Construction of an all-solid-state Z-scheme photocatalyst based on graphite carbon nitride and its enhancement to catalytic activity
Photocatalysis is a promising technology that can contribute to energy conversion and environmental remediation. Nowadays, the major focus in photocatalysis is the fabrication and development of photocatalytic materials. Graphitic carbon nitride (g-C3N4) has attracted intensive attention because of its low cost, facile preparation, high chemical stability, and non-toxicity. However, it is difficult for pristine g-C3N4 to simultaneously have wide absorption range, high stability, efficient charge separation and strong redox ability, which limits its practical applications. In this review, an artificial g-C3N4-based Z-scheme photocatalyst that simulates natural photosynthesis is presented and thoroughly discussed in terms of the design, preparation, and applications. In particular, the all-solid-state g-C3N4-based Z-scheme system, without reversible redox mediators, has been extensively applied in water splitting, CO2 conversion, and pollutant degradation. Typically, metal oxides, metal sulfides, bismuth-based photocatalytic semiconductors and silver-based photocatalytic semiconductors have been explored for the design of Z-scheme systems with g-C3N4 to enhance the photocatalytic activity by widening the light absorption, facilitating the charge separation, promoting the redox ability and prolonging the charge carrier lifetime. The challenges and prospects for the design and application of g-C3N4-based Z-scheme photocatalysts are also proposed.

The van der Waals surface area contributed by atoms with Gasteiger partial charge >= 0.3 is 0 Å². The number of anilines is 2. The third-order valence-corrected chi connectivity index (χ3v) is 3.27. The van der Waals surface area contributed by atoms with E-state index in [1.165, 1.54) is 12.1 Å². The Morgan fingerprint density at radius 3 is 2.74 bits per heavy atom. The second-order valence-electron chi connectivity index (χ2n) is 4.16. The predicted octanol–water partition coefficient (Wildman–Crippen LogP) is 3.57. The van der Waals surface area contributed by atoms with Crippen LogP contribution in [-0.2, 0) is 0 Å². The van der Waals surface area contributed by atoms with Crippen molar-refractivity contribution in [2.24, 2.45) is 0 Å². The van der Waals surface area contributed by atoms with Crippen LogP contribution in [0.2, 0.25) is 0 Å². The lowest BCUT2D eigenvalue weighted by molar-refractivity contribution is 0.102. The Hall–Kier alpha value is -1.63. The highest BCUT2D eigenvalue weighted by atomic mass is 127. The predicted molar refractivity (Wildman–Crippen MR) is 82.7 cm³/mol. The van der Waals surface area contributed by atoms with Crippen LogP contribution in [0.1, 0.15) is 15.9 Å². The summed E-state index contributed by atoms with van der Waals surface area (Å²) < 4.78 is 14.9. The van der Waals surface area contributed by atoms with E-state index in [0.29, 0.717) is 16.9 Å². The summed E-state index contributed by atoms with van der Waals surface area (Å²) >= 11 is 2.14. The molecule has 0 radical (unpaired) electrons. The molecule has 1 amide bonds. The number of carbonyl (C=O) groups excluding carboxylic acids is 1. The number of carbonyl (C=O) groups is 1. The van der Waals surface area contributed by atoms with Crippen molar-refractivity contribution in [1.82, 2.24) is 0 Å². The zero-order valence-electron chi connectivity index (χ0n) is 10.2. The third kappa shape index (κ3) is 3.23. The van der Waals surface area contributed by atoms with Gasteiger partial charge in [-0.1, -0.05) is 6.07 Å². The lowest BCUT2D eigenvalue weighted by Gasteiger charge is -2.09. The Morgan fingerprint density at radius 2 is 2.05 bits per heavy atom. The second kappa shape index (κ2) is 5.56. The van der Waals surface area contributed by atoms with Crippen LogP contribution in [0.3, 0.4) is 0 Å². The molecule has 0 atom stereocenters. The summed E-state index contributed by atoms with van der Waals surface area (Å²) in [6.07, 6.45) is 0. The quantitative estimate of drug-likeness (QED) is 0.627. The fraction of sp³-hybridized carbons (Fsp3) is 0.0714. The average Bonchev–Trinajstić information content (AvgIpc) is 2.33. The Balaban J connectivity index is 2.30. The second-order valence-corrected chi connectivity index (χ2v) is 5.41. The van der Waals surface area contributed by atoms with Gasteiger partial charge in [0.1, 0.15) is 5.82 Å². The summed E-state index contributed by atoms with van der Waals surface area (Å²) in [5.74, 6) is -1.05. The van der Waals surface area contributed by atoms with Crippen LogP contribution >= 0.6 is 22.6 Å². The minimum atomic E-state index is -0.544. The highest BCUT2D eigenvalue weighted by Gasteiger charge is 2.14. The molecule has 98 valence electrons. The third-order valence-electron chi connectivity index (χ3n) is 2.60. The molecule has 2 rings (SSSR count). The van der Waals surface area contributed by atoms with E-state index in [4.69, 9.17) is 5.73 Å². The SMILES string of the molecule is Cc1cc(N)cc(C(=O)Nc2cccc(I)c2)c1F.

- This article is part of the themed collection: Environmental Science: Nano Recent Review Articles